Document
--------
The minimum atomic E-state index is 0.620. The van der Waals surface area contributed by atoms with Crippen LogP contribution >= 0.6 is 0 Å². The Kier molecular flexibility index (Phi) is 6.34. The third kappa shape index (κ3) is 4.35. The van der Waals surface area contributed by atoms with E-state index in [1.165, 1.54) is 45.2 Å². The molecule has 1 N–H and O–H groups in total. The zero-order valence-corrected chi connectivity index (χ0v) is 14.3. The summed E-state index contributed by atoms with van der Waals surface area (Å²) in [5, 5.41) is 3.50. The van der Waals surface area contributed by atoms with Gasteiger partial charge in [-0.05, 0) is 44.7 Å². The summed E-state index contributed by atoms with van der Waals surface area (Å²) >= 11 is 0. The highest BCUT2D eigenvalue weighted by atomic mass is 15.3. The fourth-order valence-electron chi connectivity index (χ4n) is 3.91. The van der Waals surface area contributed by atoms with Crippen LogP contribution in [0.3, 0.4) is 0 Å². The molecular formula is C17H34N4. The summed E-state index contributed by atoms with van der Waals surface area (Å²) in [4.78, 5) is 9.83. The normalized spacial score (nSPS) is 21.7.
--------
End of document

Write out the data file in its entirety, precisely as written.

The minimum atomic E-state index is 0.620. The van der Waals surface area contributed by atoms with Crippen LogP contribution >= 0.6 is 0 Å². The Kier molecular flexibility index (Phi) is 6.34. The third kappa shape index (κ3) is 4.35. The van der Waals surface area contributed by atoms with E-state index in [1.165, 1.54) is 45.2 Å². The molecule has 1 N–H and O–H groups in total. The zero-order valence-corrected chi connectivity index (χ0v) is 14.3. The summed E-state index contributed by atoms with van der Waals surface area (Å²) in [5, 5.41) is 3.50. The van der Waals surface area contributed by atoms with Gasteiger partial charge in [-0.05, 0) is 44.7 Å². The summed E-state index contributed by atoms with van der Waals surface area (Å²) >= 11 is 0. The highest BCUT2D eigenvalue weighted by atomic mass is 15.3. The fourth-order valence-electron chi connectivity index (χ4n) is 3.91. The van der Waals surface area contributed by atoms with Crippen LogP contribution in [0.3, 0.4) is 0 Å². The molecular formula is C17H34N4. The summed E-state index contributed by atoms with van der Waals surface area (Å²) in [4.78, 5) is 9.83. The normalized spacial score (nSPS) is 21.7.